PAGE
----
Your doctor has a hunch that your respiratory infection and fever are caused by bacteria (and should be treated with antibiotics), but it might instead be a simple virus, which should be allowed to run its course.
Today, lab tests could take several days to complete, but in a couple of years a handheld device called an acoustic wave biosensor might sample a droplet of your saliva to reveal within seconds whether your doctor’s hunch was correct.
Just three of these biosensors, developed by the University of New Mexico Health Sciences Center and Sandia National Laboratories, exist at the moment. But the invention has been licensed for development, garnering enough buzz to have made R&D Magazine’s Top 100 list for 2010.
“It tells you in five seconds to two minutes whether or not there’s an infection there and what type it is,” says Dr. Richard Larson, vice president for research at the UNM health center and the sensor’s lead inventor.
Such devices could transform the practice of clinical medicine, but they could also be useful for screening blood, checking for water contamination and identifying veterinary diseases, he says.
“We have shown that it works with a whole variety of different viruses. We can detect H1N1. We can detect HIV. We can detect hepatitis B and hepatitis C, and a whole variety of bad viruses that could be used by terrorists.”
The device holds a slot for a removable dime-sized chip. Each chip, which can be manufactured for under $10 apiece, is customized to detect one of a variety of viruses and bacteria by coating a tiny electrode made from lithium tantalate with a peptide — a short polymer made of amino acids — specific to that microbe. If the suspect germ is present in a drop of urine, blood or saliva sample, it will bind with the peptide.
“It’s like a microscale,” Larson says. “It can measure the weight of a virus. So when a virus gets specifically caught on the surface of the chip by the molecule, that weight causes a sound wave to form on the chip — that’s the electronic part.”
The idea originated while Larson was exploring ways to rapidly screen new drugs, but he shifted directions when someone mailed anthrax-laden envelopes that killed five people and injured more than a dozen others in the wake of the 9/11 attacks.
“After 9/11 we thought we could build a technology for first responders, so if they went into a disaster situation and there was a white powder, they would be able to rapidly test it for anthrax,” Larson says.
“In order to get this to work, the real key was to get a set of engineers and physicists to work with a bunch of biologists and chemists.”
UNM scientists worked on developing the microbe-specific peptide coatings, while the Sandia team perfected the acoustic-wave chip technology — all with substantial funding from the Defense Intelligence Agency.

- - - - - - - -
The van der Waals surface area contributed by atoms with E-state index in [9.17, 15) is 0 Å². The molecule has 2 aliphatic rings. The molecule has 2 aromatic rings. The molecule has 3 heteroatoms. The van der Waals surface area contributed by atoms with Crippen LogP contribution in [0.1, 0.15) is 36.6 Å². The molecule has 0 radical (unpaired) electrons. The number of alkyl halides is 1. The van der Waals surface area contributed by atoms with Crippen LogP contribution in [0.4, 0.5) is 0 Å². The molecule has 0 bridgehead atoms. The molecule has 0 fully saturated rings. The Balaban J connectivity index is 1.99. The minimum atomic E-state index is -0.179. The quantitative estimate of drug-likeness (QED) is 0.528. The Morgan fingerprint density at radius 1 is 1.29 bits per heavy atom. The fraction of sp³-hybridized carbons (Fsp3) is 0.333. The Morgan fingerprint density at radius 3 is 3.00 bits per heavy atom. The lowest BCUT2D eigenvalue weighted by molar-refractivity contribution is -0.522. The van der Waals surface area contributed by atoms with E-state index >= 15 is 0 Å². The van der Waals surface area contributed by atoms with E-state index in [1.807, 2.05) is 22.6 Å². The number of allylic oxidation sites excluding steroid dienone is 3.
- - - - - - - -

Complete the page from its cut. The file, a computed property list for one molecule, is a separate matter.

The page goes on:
The chips are so sensitive they need only 30 viral particles to set off a signal, Larson said. Any water-based bodily fluid can be injected into the sensor’s port, he says, but suspect dry powders would first have to be mixed into a water solution to be tested.
As the defense-oriented version of the device came together, Larson says, “We decided we should apply this to medical use where it could have a broader impact and changed the platform of the sensor so we could detect viruses and bacteria that were relevant to human infection.”
One obvious application was for disaster scenarios, such as Haiti in the wake of the devastating earthquake there earlier last year, Larson said. The portable device, powered by AA batteries, could readily detect whether blood from a prospective donor was free from HIV or hepatitis-causing viruses, he says.
Provisional patents have been filed and the device has been submitted to the FDA for approval. Meanwhile, UNM has licensed the technology to Adaptive Methods, a Centreville, Va.-based firm that specializes in sensor technology, to bring the biosensor to market. Adaptive Methods said in a news release that it plans to commercialize the technology for use in the healthcare, homeland defense and military sectors.
Larson predicts the biggest market for the devices will be in medical practices where rapid infection diagnosis is important, including those specializing in respiratory infections and sexually transmitted diseases.
The one limitation of the device is that it cannot detect whether a microbe is from a drug-resistant strain — traditional lab cultures will still be required for that. Meanwhile, he envisions a future where different medical specialists would keep a unique selection of chips on hand suited to their type of practice.
Larson’s biggest headache at the moment is in sorting through the multitude of potential uses to figure out which one to focus on. “We’ll put our effort where we can have the biggest impact,” he says.